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The Newspaper Method: How long?


#1

Hi folks- I’ve decided to combine one very-well-populated, thriving but queenless hive (when inspecting, found capped swarm cells, destroyed them as I’d heard was imperative. Turns out they’d probably swarmed already… alas. by now, plenty of bees and honey, very little brood. ) with a queenright nuc.

Have put a newspaper (actually, half of a brown paper shopping bag, closest thing I had) between the two. Didn’t make any slits or holes or other. How long should I leave it in there? Do I inspect progress at any point?


#2

How do you know it was queenless? I don’t see the queen more than 50% of the time in our hives, even though our queens are marked.

Be careful of the old ways, the new I think are much better. Even my husband agrees, and he has destroyed swarm cells for 20+ years until the last few years. Have a read of this, and see if you would like to change your mind:
http://www.wbka.com/wp-content/uploads/2015/02/a012queencells.pdf

If you are going to inspect a hive any time, you need a valid question.

Your nuc is queen right. You already know that, I presume, so that isn’t a reason.

If you want to see how much paper bees can eat, that isn’t a good reason.

If you are worried that the paper might be too thick (Trader Joe’s bags) then they should be fine for 3 days. You shouldn’t need to take the bag out until you have a good reason for inspecting, the bees will get rid of the bits that irritate them. :blush:

Sometimes less (inspection) is more (progress for the bees). :wink:


#3

To answer your question, it took my bees about three days to turn an entire sheet into tiny bits of fluff.
I cut one slit, just big enough for about 3 bees.


#4

Oh, I agree, I agree!!! “if I’d known then what I know now…” I would have acted so differently with those queen cells. And thank you, the PDF was super informative.

Indeed, the question I had in mind was whether the Trader Joes bag (good guess!) might be too thick for them to chew through without a slit to give them some start to grip on.

I can only imagine how much better the bees would’ve been from the start with only 1/3 of the inspections we deemed necessary… :cry:


#5

If you look in 3 days or so, and they haven’t made a hole in the bag, I would make one for them. Those bags are pretty thick… :blush:


#6

sounds great. Thanks!!


#7

Olivia,

Trader Joes or my Local Vietnamese weekly news paper (2 to 3 sheets) with several holes/slices in it gets ya several days for them to get neighborly again. I just did this after watching my colony for queen or brood for several week. The decision was easy. Bobby agrees too. Good luck … Gerald


#8

The simplest way is to look under the floor if there are shredded bits of paper they have broken through. I always consolidate the frames when I see a goodly amount of paper two days usually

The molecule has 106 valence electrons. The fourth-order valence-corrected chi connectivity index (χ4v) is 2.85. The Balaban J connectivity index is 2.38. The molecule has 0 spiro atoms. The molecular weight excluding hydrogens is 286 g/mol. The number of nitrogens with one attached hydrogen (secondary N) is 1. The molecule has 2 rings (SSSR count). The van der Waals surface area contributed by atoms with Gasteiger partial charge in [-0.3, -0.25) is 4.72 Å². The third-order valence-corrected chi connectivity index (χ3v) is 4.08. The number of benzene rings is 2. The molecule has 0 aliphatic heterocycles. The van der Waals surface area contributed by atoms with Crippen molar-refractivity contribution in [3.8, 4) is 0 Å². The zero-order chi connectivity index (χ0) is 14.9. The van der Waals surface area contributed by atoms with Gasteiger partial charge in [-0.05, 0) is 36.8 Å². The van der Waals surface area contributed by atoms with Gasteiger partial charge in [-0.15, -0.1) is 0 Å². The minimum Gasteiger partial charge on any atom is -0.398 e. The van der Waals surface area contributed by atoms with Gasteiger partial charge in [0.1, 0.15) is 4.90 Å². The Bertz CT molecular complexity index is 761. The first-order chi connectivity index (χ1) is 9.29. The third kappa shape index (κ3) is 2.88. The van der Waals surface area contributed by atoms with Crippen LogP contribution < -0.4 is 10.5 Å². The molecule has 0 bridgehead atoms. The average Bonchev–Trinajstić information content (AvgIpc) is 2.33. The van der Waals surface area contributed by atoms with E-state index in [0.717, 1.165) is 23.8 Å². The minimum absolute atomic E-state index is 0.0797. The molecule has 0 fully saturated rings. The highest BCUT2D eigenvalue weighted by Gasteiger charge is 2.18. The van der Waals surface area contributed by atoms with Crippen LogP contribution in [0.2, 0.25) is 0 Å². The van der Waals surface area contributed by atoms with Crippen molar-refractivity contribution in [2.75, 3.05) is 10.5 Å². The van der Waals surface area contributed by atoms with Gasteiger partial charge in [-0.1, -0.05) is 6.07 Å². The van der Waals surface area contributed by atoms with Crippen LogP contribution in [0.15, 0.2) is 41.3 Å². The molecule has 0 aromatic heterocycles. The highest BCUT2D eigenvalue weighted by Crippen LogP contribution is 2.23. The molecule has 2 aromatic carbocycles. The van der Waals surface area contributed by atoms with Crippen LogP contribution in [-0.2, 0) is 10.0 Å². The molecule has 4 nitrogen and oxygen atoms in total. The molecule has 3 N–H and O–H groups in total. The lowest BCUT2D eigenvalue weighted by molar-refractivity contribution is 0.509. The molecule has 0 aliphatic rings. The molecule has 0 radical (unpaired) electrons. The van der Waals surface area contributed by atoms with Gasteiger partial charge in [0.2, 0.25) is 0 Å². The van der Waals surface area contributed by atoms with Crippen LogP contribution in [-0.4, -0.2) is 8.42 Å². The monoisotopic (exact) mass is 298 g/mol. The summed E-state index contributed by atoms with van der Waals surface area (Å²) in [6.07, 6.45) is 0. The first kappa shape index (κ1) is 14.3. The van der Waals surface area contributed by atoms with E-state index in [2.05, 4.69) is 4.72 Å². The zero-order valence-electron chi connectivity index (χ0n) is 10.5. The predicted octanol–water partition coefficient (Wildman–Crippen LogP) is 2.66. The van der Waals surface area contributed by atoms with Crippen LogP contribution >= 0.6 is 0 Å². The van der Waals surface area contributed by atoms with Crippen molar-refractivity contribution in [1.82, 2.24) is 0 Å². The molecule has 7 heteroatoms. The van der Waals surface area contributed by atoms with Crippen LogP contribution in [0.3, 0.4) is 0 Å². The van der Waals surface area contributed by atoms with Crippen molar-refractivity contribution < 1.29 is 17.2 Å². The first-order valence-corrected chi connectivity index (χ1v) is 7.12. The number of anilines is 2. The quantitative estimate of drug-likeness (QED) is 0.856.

#9

Done! Hives merged, fingers crossed that the drone-laying hive doesn’t’ kill the queen from the much smaller queenright hive!


#10

Thanks for the update. I look forward to your next report, whichever way it goes. :blush:

I think I mentioned a rubber-banded cutout that I helped a contractor friend with recently. He left the cutout box overnight next to the original hive location. All of the bees exited the cutout overnight (well, 90% of them perhaps) and sat on the wall of the shed about 8 feet above the cutout site. Gee, they hadn’t read the bee behavior manual!! :scream: They abandoned brood and clustered on the wall.

OK, so we have now had about 5 bites at this cutout “cherry” and with the help of lemongrass oil and 4 a.m. beekeeping, I think we may have them persuaded to do the right thing. My point is, bees are very much able to “Darwin” themselves, and sometimes I think we “strive mightily” (borrowing from the US concept of the Hippocratic Oath - do not strive mightily…) when perhaps we should let them remove themselves from the gene pool. Heretical, I know, but might be worth a thought.

Meanwhile, I think you should give yourself a pat on the back. :wink:


#11

Provided you’ve sorted the cause of the drone laying and put the Q+ colony on top all should be well. Good luck


#12

Thanks Dawn, I really appreciate it!! that is an awesome story.
How long after doing the merge should I wait to check whether they accepted the queen and are all living happily ever after, or whether something else happened?
Olivia
(patting self on back :wink:)


#13

yep, queenright colony went on top, trader joes bag in the middle


#14

If she was previously a good layer, she should be laying right away after the merge. An inspection a week or two after the merge will tell you whether she survived - if you see uncapped brood and single eggs in cells, she did. :wink:


#15

OK!!! And if I don’t see any signs of future brood maybe I’ll sign her up for BeeDating.com:wink:


#16

I never wait that long. I’m in when I see newspaper on the floor. Three days max. Most bees have mingled by 12 hours.


#17

WE HAVE A QUEEN!!!
And brood and eggs!
Tra la la la la…
:bee::bee::bee::bee::bee::bee::bee::bee::bee::bee::bee::bee::bee::bee::bee::bee::bee::bee::bee::bee::bee::bee::bee::bee::bee::bee::bee::bee::bee::bee::bee::bee::bee::bee::bee::bee::bee::bee::bee::bee::bee::bee::bee::bee::bee::bee::bee::bee::bee::bee::bee::bee::bee::bee::bee::bee::bee::bee::bee::bee::bee::bee::bee::bee::bee::bee::bee::bee::bee::bee::bee::bee::bee::bee::bee::bee::bee::bee::bee::bee:


#18

So… You have a LAYING QUEEN!!! WOOOOO HOOOOOOO!!! :champagne:


#19

Good result!
Good result!